Fascism is a term often loosely used to describe military dictatorships and extreme right-wing governments and organizations (or individuals) known to be either violently anticommunist or violently anti-Semitic, or both. These are often important elements within fascism (as are the institutionalization of sexual repression and strong antifemale, antihomosexual and profamily biases), but the term should be more precisely confined to those mass movements and political parties that originated in the capitalist economies of Europe in the late 19th and early 20th centuries, culminating in Mussolini's Italy, Hitler's Germany and Salazar's Portugal. It is characterized by a hatred for liberalism, socialism, democracy, internationalism and the parliamentary system; by extreme patriotism and aggressive nationalism, and hostility to other nations and races; by a glorification of power, violence and war; by dreams of conquest and expansion; by a hankering after a supposedly glorious past; by paramilitary associations; by the myth of the "leader" to whom superhuman qualities are attributed; and by the creation of a convenient scapegoat - usually Jews - for all social, national and economic ills.
Fascist movements became prominent after WWI among the losing nations that had suffered humiliating defeats, lost large territories and faced harsh terms of peace. Reconquest of old colonies and territories and restoration of prewar positions in the world was a major theme of all fascist movements. Fascism attracted not only the military but also those who had lost their traditional place in society and were frightened of the future, particularly the lower-middle classes. Essential to the rise of fascism was the devastating economic crisis that threw millions out of work and threatened the economic security of many more millions, but other conditions were important as well: a capitalist class fearful of powerful working-class organization and of strong communist and socialist parties that seemed on the verge of taking power, and the existence of weak and ever-changing minority governments in countries where parliamentary institutions and liberal democratic social values were poorly developed and where leadership was widely discredited by indecision, paralysis and corruption.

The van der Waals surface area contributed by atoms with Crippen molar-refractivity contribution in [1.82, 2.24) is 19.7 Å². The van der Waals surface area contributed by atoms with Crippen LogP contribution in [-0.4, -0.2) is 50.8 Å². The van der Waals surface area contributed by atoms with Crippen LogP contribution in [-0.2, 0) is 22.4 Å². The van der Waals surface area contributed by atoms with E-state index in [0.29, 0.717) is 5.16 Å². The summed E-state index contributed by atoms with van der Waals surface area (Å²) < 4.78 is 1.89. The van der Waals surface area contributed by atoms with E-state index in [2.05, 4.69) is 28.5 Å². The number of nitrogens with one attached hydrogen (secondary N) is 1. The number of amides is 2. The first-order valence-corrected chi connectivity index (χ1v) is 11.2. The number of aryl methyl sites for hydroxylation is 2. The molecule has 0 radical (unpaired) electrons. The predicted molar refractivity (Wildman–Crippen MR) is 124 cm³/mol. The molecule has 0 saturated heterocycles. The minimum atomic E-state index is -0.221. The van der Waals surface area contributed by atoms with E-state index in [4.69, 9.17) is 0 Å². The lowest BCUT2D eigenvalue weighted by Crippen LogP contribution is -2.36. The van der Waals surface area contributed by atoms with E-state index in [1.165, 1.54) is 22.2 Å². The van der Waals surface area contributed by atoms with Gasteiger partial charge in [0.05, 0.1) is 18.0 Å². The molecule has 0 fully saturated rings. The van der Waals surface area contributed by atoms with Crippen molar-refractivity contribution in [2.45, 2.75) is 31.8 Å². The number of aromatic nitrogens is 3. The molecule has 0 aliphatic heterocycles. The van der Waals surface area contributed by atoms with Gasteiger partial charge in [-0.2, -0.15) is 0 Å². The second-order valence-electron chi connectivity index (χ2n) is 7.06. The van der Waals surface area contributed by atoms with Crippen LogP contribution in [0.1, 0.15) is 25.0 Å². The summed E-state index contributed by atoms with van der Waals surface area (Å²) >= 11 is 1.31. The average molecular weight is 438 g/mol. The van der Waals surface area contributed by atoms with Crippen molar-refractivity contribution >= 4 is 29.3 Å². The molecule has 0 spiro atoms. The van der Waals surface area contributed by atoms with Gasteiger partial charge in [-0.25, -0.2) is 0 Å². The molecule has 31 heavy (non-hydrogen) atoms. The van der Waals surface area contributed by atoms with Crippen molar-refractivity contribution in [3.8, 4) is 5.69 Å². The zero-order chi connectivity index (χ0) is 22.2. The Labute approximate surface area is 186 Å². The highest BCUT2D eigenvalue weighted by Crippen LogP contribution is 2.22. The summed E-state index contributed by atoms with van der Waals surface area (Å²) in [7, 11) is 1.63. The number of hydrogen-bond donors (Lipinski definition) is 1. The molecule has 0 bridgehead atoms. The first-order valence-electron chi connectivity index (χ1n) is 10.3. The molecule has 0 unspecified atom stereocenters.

Once in power, fascist parties banned all opposition parties, independent trade unions and strikes, eliminated the independent press, established one-party states and reorganized industry along corporatist lines. In practice, corporatism severely curtailed the rights of workers while emphasizing and protecting the rights of employers. Fascism ceased to be a powerful force with the defeat of the Axis powers of WWII and the long wave of postwar prosperity, but elements of fascism flourish in some countries and survive in others.
In pre-WWII Canada, the fascist movement was strongest in Québec with the emergence of Adrian Arcand's National Unity Party. While moribund through the prosperous years that immediately followed upon the end of WWII, many new fascist organizations emerged in the late 1960s and early 1970s and though very small numerically, they continued to be very active through the 1980s and 1990s. Among the most prominent of these are the Heritage Front, the Western Guard, the Aryan Nations, the Nationalist Party and the Ku Klux Klan. Dominant figures include Ernst Zundel, John Ross Taylor, Paul Fromm and Wolfgang Droege.